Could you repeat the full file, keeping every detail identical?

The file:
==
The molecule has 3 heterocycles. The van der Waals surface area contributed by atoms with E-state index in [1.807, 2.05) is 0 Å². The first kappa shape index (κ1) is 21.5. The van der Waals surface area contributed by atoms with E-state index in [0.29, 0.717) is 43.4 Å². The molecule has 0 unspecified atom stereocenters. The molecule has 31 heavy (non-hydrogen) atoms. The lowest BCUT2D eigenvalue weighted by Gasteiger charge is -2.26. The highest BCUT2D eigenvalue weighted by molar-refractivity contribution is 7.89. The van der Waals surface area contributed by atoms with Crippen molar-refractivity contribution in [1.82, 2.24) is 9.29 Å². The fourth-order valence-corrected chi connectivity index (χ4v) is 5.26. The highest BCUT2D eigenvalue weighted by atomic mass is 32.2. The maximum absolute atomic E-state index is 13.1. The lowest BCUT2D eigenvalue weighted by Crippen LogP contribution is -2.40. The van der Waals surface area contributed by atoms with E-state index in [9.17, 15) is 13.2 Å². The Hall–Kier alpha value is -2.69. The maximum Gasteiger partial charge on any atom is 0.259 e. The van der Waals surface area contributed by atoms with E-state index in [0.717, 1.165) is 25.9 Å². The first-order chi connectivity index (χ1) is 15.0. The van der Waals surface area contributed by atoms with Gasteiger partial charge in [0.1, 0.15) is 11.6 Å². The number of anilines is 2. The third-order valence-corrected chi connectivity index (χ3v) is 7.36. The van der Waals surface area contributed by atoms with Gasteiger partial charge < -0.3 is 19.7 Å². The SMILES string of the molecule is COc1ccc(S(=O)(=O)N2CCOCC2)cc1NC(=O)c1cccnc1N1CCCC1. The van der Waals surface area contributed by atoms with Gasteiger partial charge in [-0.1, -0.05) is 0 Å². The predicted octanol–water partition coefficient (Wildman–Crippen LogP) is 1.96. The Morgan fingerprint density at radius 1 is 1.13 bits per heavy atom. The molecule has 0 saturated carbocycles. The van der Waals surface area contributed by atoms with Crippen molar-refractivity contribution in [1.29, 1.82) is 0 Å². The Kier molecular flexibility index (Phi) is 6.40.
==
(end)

The molecule has 3 heterocycles. The van der Waals surface area contributed by atoms with E-state index in [1.807, 2.05) is 0 Å². The first kappa shape index (κ1) is 21.5. The van der Waals surface area contributed by atoms with E-state index in [0.29, 0.717) is 43.4 Å². The molecule has 0 unspecified atom stereocenters. The molecule has 31 heavy (non-hydrogen) atoms. The lowest BCUT2D eigenvalue weighted by Gasteiger charge is -2.26. The highest BCUT2D eigenvalue weighted by molar-refractivity contribution is 7.89. The van der Waals surface area contributed by atoms with Crippen molar-refractivity contribution in [1.82, 2.24) is 9.29 Å². The fourth-order valence-corrected chi connectivity index (χ4v) is 5.26. The highest BCUT2D eigenvalue weighted by atomic mass is 32.2. The maximum absolute atomic E-state index is 13.1. The lowest BCUT2D eigenvalue weighted by Crippen LogP contribution is -2.40. The van der Waals surface area contributed by atoms with E-state index in [9.17, 15) is 13.2 Å². The Hall–Kier alpha value is -2.69. The maximum Gasteiger partial charge on any atom is 0.259 e. The van der Waals surface area contributed by atoms with E-state index in [0.717, 1.165) is 25.9 Å². The first-order chi connectivity index (χ1) is 15.0. The van der Waals surface area contributed by atoms with Gasteiger partial charge in [0.1, 0.15) is 11.6 Å². The number of anilines is 2. The third-order valence-corrected chi connectivity index (χ3v) is 7.36. The van der Waals surface area contributed by atoms with Gasteiger partial charge < -0.3 is 19.7 Å². The SMILES string of the molecule is COc1ccc(S(=O)(=O)N2CCOCC2)cc1NC(=O)c1cccnc1N1CCCC1. The van der Waals surface area contributed by atoms with Gasteiger partial charge in [-0.1, -0.05) is 0 Å². The predicted octanol–water partition coefficient (Wildman–Crippen LogP) is 1.96. The Morgan fingerprint density at radius 1 is 1.13 bits per heavy atom. The molecule has 0 saturated carbocycles. The van der Waals surface area contributed by atoms with Crippen molar-refractivity contribution in [1.29, 1.82) is 0 Å². The Kier molecular flexibility index (Phi) is 6.40.